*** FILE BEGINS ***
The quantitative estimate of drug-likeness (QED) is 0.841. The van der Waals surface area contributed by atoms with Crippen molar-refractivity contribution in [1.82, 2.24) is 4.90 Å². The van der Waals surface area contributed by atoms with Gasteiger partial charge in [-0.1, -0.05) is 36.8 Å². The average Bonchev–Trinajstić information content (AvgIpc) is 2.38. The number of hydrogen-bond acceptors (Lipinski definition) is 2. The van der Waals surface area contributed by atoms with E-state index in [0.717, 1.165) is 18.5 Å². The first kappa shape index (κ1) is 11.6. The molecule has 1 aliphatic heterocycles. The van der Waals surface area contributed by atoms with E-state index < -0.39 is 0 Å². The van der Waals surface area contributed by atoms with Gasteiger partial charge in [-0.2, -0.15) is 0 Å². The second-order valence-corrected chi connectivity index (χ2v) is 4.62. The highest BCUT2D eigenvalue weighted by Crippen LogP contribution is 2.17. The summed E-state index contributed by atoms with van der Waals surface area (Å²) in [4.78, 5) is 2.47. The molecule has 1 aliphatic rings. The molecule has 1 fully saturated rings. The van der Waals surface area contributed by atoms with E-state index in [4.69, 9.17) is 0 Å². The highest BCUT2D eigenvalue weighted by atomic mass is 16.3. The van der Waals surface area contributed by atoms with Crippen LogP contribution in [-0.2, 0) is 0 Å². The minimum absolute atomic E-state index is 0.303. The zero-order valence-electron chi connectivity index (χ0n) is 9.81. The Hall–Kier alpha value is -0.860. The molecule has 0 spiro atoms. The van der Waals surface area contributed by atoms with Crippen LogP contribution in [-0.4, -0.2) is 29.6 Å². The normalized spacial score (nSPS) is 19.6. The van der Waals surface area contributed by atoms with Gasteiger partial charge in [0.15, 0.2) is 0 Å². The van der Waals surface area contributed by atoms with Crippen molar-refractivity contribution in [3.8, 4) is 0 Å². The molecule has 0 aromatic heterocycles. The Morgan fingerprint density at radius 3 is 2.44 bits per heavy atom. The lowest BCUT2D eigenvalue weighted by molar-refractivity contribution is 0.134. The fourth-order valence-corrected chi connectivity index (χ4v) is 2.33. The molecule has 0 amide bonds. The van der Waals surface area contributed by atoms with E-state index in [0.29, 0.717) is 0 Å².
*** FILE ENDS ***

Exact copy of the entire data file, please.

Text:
The quantitative estimate of drug-likeness (QED) is 0.841. The van der Waals surface area contributed by atoms with Crippen molar-refractivity contribution in [1.82, 2.24) is 4.90 Å². The van der Waals surface area contributed by atoms with Gasteiger partial charge in [-0.1, -0.05) is 36.8 Å². The average Bonchev–Trinajstić information content (AvgIpc) is 2.38. The number of hydrogen-bond acceptors (Lipinski definition) is 2. The van der Waals surface area contributed by atoms with E-state index in [0.717, 1.165) is 18.5 Å². The first kappa shape index (κ1) is 11.6. The molecule has 1 aliphatic heterocycles. The van der Waals surface area contributed by atoms with E-state index < -0.39 is 0 Å². The van der Waals surface area contributed by atoms with Gasteiger partial charge in [-0.2, -0.15) is 0 Å². The second-order valence-corrected chi connectivity index (χ2v) is 4.62. The highest BCUT2D eigenvalue weighted by Crippen LogP contribution is 2.17. The summed E-state index contributed by atoms with van der Waals surface area (Å²) in [4.78, 5) is 2.47. The molecule has 1 aliphatic rings. The molecule has 1 fully saturated rings. The van der Waals surface area contributed by atoms with E-state index in [4.69, 9.17) is 0 Å². The highest BCUT2D eigenvalue weighted by atomic mass is 16.3. The van der Waals surface area contributed by atoms with Crippen LogP contribution in [-0.2, 0) is 0 Å². The minimum absolute atomic E-state index is 0.303. The zero-order valence-electron chi connectivity index (χ0n) is 9.81. The Hall–Kier alpha value is -0.860. The molecule has 0 spiro atoms. The van der Waals surface area contributed by atoms with Crippen LogP contribution in [-0.4, -0.2) is 29.6 Å². The normalized spacial score (nSPS) is 19.6. The van der Waals surface area contributed by atoms with Gasteiger partial charge in [0.15, 0.2) is 0 Å². The van der Waals surface area contributed by atoms with Crippen molar-refractivity contribution in [3.8, 4) is 0 Å². The molecule has 0 aromatic heterocycles. The Morgan fingerprint density at radius 3 is 2.44 bits per heavy atom. The lowest BCUT2D eigenvalue weighted by molar-refractivity contribution is 0.134. The fourth-order valence-corrected chi connectivity index (χ4v) is 2.33. The molecule has 0 amide bonds. The van der Waals surface area contributed by atoms with E-state index in [0.29, 0.717) is 0 Å².